Certain Heartburn Drugs May Increase Your Risk of Heart Attack

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Proton pump inhibitors (PPIs) such as Nexium, Prilosec, and Prevacid, are severely overprescribed and misused for heartburn—a condition for which they were not designed Continue reading

Important News if You Have a Beer Belly

Beer bellies are even more dangerous than we thought.

While it’s long been known that men with excess fat around their abdomens are at elevated risk of high blood pressure, Type 2 diabetes, and other problems, new evidence has emerged that links the common condition to osteoporosis. Continue reading

Gum Disease Joins Hot Flashes and PMS Associated with Women’s Hormones

Women, keep those toothbrushes and dental floss handy. A comprehensive review of women’s health studies by Charlene Krejci, associate clinical professor at the Case Western Reserve University School of Dental Medicine, has shown a link between women’s health issues and gum disease.

Across the ages, Continue reading

High Doses of ‘Load’ Slows Loss of Bone in Spinal Cord Injury

At the end of a 3-year study, participant’s thighbones that received either a low dose of load or no load had a density that was almost 40 percent lower than thighbones that received a high dose of load

Loss of bone density leads to brittle bones that fracture easily. It is a major complication of spinal cord injury (SCI), which affects about 250,000 Americans every year.

A new clinical trial conducted by University of Iowa researchers shows that delivering high doses of “load,” or stress, to bone through programmed electrical stimulation of the muscle significantly slows the loss of bone density in patients with SCI.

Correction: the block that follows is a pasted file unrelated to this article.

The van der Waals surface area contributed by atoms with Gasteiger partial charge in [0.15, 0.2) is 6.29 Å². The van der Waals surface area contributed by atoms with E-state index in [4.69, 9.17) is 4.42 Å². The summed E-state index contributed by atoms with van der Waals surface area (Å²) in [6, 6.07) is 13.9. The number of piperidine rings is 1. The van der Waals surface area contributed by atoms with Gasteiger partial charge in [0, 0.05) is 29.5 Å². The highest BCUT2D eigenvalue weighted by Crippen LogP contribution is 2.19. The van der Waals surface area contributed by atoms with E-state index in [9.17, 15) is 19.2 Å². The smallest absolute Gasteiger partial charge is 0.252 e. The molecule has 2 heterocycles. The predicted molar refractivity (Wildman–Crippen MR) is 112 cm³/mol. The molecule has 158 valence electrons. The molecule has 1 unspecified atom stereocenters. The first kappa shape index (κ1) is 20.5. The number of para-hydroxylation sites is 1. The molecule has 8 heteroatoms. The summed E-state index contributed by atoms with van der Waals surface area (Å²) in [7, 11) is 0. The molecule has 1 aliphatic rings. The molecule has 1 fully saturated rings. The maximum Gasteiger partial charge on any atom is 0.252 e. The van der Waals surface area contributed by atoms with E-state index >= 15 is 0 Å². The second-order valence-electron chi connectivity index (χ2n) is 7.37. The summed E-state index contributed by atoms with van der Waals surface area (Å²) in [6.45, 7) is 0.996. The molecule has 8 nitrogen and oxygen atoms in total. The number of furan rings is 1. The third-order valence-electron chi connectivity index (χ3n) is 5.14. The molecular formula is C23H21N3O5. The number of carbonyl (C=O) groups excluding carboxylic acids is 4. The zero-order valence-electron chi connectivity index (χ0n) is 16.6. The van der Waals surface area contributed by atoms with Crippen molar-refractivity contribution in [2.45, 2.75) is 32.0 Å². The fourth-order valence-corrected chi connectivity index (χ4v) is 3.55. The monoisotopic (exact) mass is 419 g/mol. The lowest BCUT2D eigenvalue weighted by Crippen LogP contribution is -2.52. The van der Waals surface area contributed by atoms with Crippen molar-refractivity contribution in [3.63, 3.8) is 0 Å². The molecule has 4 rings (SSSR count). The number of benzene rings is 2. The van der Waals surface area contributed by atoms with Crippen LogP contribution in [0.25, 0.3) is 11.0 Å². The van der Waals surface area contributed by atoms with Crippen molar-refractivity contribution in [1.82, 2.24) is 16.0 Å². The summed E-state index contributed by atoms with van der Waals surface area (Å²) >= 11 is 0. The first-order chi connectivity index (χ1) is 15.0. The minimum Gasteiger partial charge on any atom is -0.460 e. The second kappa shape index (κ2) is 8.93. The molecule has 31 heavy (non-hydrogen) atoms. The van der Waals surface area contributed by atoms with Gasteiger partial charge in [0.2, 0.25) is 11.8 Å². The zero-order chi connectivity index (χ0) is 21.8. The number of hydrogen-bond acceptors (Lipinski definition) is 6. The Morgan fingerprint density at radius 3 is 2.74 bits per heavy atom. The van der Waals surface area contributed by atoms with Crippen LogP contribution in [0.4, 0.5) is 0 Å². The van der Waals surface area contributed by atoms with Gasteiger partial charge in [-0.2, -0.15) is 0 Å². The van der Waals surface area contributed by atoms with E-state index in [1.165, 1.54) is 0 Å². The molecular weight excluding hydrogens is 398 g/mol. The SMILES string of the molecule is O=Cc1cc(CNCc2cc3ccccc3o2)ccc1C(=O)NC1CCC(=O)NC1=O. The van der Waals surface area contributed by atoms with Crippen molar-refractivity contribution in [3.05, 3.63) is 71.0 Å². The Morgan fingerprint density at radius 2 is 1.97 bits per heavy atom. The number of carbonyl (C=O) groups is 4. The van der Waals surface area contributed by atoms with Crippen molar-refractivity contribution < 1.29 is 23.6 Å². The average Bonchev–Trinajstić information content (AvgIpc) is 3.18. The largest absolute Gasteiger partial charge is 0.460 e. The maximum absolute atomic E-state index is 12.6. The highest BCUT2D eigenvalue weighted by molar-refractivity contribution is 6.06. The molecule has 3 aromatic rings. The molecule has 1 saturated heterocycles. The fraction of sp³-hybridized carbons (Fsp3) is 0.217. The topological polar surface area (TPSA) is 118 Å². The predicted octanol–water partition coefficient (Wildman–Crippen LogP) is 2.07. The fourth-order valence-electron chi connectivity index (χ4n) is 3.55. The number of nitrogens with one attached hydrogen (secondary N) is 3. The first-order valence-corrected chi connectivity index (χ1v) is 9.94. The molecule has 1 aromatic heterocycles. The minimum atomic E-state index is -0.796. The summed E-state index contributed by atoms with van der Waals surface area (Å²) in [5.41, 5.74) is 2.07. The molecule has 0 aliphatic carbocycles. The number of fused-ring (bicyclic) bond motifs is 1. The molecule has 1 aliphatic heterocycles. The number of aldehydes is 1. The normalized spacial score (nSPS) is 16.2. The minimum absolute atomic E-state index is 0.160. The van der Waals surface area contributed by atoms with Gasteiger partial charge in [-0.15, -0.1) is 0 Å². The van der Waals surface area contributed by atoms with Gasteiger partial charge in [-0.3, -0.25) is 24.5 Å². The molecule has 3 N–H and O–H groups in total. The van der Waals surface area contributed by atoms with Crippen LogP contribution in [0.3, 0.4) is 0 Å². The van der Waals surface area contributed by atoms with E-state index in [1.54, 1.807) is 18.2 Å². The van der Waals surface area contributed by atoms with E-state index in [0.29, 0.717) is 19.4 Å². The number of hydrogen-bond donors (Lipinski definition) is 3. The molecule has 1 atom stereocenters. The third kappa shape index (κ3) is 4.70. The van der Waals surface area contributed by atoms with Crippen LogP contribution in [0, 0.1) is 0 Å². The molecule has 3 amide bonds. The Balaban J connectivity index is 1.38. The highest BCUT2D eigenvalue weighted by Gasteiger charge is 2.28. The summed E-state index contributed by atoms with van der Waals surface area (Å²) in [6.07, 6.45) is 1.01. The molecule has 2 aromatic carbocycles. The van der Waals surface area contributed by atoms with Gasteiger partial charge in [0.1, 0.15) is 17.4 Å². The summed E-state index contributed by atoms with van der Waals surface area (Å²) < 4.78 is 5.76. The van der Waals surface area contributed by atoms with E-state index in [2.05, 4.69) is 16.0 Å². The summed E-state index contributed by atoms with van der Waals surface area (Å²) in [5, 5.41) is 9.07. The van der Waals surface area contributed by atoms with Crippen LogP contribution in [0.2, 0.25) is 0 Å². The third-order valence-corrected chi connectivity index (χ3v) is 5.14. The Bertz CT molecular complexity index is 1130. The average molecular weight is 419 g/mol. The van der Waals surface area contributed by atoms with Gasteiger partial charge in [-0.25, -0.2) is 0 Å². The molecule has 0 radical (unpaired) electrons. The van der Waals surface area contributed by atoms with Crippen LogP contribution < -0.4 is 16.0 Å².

The focus on quantifying the effective dose of load is one of the study’s most important aspects, says Richard Shields, P.T., Ph.D., a professor and director of the UI Physical Therapy and Rehabilitation Science Graduate Programs. The study also is the first to carefully test the impact of different doses of load in humans with paralysis.

Previous research had suggested that stressing or loading bone through muscle contractions could slow the loss of bone density, but results from clinical trials have been mixed. Continue reading

Pale Skin Signals Need for Vitamin D

While previous research suggested that individuals with dark skin are especially in need of vitamin D supplements due to the fact that skin pigment can hinder the body’s ability to synthesize the nutrient, a new study suggests that pale people have a similar deficiency issue.

Authors of the study, which was conducted at the University of Leeds in the U.K., theorized that this is because individuals with a light complexion tend to stay out of the sun because they burn easily.

The researchers defined a deficiency has having blood levels of the vitamin that were less than 60 nanomoles per liter (nmol/L). Previous studies determined that a measurement of 25 nmol/L may put an individual at significant risk of bone loss.

After examining the vitamin D levels Continue reading

Medication Stealing Vital Nutrients from your Body

Often prescribed to alleviate symptoms of illness, pharmaceutical medications rarely attack the root cause and cure the illness and have the added downside of side-effects.

Aside from the litany of side-effects listed, new book “Drug Muggers: Which Medications Are Robbing Your Body of Essential Nutrients” suggests the medications may be further adding to your state of illness by “stealing nutrients from your system or preventing their absorption.” Not only might this make you feel worse, but it also may cause you to develop another condition.

Author of the new book, leading U.S. pharmacist Suzy Cohen, claims, “If you run low on even one vital nutrient, you can experience a cascade of uncomfortable side effects,” Continue reading

Help Prevent Oral Cancer with Green Tea Extract

A leading cancer center reports that green tea extract may be helpful in preventing oral cancer in patients who have a pre-malignant condition called oral leukoplakia. The five-year survival rate among oral cancer patients is less than 50 percent.